Featured Post

Thank you for subscribing!

You'll receive an Email confirming your subscription & including the blog's schedule shortly. 

  • F.T. Wolf

Review: Duet (The Flash: S3E17)

Updated: Jul 2

From all of the crossovers that the CW superhero shows have done, The Flash episode 'Duet' has to be the weirdest and most unique. Unlike what you would expect from a crossover there is no world-ending threat to be found. Instead, The Flash and Supergirl come together for a musical outing. Why you might ask? Because it's something that the cast and crew of both shows just really wanted to do. You see, many members of the cast, and this extends to the other 'Arrowverse' shows as well, have a background in music and theatre. Both shows main leads, Grant Gustin and Mellissa Benoist have also starred in Glee and it's this connection that started the ball rolling for this musical crossover to actually happen.

The plot of the episode is very simple and straightforward. Both Supergirl and The Flash get put in some sort of dreamworld by the episodes villain the Music Meister, played by Darren Criss yet another Glee actor, which is set up entirely as a musical. The only way to escape this world is for Barry and Kara to follow the script and make it to the end while staying alive along the way. The plot itself is rather predictable and there is no real conflict to be found for our heroes. Barry even remarks during the episode "that everything really is so much easier in musicals", but the plot of the musical isn't really meant to be very interesting. It's just an excuse to have the musical elements within the episode and its more about Barry and Kara interacting with each other and the characters in the musical that is the episodes focus.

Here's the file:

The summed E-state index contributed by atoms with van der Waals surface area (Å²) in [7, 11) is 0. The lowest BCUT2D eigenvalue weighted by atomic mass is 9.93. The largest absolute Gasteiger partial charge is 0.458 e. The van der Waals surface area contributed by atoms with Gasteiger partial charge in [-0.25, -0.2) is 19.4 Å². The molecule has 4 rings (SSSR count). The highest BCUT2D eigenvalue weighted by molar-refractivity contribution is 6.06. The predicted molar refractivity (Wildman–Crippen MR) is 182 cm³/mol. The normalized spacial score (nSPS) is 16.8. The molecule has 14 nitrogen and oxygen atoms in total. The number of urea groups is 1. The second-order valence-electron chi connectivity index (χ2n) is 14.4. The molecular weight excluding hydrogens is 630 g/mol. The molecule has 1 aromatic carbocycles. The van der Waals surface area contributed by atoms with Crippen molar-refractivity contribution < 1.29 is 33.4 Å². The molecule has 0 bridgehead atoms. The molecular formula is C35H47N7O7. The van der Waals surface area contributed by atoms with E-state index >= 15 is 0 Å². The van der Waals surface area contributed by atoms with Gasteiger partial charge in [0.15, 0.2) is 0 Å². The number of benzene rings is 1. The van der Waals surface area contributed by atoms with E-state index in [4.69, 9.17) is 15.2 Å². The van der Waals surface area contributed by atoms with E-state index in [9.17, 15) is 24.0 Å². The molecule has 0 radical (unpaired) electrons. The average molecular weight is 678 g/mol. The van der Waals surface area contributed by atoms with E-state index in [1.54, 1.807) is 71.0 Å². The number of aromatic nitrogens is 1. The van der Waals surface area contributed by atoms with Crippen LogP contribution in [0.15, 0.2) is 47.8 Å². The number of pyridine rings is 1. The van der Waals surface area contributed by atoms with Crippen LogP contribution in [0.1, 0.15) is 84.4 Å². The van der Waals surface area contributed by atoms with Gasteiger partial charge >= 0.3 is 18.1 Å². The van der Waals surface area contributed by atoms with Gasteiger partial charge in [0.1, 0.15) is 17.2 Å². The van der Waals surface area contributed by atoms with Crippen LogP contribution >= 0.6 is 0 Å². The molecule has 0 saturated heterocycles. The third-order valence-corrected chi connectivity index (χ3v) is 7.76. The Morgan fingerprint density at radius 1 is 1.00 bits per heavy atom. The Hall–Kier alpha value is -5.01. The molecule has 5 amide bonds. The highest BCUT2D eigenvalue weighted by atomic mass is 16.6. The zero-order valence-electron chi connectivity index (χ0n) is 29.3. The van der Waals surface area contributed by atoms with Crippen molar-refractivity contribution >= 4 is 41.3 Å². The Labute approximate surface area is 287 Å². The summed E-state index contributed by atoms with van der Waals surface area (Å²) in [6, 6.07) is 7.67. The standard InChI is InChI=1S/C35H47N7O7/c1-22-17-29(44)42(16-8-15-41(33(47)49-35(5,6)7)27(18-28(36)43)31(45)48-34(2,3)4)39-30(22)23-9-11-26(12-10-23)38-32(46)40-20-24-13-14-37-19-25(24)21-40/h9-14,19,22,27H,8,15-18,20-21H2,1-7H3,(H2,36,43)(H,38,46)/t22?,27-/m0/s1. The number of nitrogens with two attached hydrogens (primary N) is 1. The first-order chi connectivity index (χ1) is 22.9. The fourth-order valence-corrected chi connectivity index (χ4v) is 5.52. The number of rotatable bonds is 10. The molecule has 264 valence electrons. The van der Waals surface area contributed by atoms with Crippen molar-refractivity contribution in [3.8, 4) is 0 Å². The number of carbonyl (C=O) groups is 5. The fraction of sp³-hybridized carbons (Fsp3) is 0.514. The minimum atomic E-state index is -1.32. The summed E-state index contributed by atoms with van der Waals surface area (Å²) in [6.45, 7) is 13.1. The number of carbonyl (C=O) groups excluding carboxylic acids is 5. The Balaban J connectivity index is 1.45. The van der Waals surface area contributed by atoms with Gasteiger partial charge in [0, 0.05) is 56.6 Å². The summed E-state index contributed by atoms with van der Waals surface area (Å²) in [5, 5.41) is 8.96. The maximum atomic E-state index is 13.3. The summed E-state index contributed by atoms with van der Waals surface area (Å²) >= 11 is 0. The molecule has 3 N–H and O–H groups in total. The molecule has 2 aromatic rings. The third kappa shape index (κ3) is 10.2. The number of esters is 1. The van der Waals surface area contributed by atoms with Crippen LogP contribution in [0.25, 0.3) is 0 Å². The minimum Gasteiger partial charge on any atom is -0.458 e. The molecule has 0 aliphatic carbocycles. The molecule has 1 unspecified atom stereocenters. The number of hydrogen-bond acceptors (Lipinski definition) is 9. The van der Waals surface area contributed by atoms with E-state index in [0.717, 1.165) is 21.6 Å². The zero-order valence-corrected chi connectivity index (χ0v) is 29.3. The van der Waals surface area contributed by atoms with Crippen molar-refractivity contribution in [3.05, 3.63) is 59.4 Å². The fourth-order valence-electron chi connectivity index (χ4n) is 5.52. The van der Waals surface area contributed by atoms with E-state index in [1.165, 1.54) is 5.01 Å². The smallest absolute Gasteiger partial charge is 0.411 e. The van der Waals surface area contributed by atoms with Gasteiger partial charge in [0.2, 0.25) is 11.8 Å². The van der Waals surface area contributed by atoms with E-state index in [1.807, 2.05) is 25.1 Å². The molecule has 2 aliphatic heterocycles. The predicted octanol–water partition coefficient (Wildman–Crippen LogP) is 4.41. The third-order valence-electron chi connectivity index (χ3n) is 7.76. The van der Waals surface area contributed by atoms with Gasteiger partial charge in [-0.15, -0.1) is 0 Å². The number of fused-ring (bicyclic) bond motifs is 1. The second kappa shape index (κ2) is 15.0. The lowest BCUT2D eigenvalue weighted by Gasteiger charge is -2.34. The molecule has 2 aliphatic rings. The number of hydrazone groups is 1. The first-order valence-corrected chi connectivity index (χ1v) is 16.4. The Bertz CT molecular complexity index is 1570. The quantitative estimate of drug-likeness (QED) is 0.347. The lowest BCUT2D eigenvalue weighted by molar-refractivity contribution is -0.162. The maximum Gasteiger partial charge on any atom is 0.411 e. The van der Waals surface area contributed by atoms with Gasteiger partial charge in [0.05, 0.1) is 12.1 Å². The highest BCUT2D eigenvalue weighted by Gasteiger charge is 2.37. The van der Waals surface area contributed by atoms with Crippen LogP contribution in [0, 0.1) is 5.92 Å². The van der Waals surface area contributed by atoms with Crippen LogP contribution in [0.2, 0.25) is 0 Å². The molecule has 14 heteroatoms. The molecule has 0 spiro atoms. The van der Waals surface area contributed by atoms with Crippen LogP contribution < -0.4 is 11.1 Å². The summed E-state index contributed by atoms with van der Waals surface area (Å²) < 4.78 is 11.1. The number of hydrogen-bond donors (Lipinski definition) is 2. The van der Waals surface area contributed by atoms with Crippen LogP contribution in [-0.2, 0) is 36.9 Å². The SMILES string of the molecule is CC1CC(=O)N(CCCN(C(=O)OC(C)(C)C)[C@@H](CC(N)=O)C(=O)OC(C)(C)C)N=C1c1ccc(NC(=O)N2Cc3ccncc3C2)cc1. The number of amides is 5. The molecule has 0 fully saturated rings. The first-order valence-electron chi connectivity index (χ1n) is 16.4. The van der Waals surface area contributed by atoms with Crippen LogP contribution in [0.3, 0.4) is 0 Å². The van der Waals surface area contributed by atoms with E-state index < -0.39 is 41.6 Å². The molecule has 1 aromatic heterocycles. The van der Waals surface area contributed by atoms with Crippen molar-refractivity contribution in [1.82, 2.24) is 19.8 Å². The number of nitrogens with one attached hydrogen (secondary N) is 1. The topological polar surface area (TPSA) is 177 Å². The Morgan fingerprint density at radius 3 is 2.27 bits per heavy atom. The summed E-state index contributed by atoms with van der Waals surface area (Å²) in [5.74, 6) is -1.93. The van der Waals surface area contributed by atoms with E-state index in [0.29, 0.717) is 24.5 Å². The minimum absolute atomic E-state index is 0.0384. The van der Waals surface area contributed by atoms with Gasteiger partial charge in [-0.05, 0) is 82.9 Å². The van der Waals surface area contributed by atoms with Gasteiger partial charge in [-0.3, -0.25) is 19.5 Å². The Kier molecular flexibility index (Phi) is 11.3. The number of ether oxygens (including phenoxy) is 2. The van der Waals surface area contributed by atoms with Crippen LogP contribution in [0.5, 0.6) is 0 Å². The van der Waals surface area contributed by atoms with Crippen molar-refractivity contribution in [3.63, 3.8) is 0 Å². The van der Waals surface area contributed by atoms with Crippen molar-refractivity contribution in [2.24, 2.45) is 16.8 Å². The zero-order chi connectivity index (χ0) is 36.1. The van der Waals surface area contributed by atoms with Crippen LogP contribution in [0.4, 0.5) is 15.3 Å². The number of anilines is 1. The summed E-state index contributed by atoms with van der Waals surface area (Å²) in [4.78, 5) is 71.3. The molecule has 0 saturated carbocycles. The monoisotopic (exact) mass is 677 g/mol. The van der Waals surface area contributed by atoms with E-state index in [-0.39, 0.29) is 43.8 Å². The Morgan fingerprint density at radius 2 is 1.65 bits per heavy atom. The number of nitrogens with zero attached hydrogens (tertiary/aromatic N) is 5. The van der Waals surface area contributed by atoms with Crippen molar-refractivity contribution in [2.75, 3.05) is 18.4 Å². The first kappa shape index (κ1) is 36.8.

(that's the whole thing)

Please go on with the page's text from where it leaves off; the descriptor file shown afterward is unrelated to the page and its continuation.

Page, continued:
There some smart writing on display here in how it uses its unconventional setup to still move the plot of both shows forward. Both Barry and Kara are experiencing some troubles in their love life and the show uses the musical as a way for them to self-reflect on these problems. By seeing the musical equivalent of their romantic partners be in love with each other in a very Romeo & Juliette like fashion they start to reevaluate the relationship they have with them. It's a smart way to give the episode some relevance in the greater story of both shows and also keeps the musical and real-world stories from becoming too disjointed.


Speaking of the musical elements, the episode pulls manages to pull these off very well, much better than I anticipated even. The episode pays homage to musicals like 'singing in the rain&#x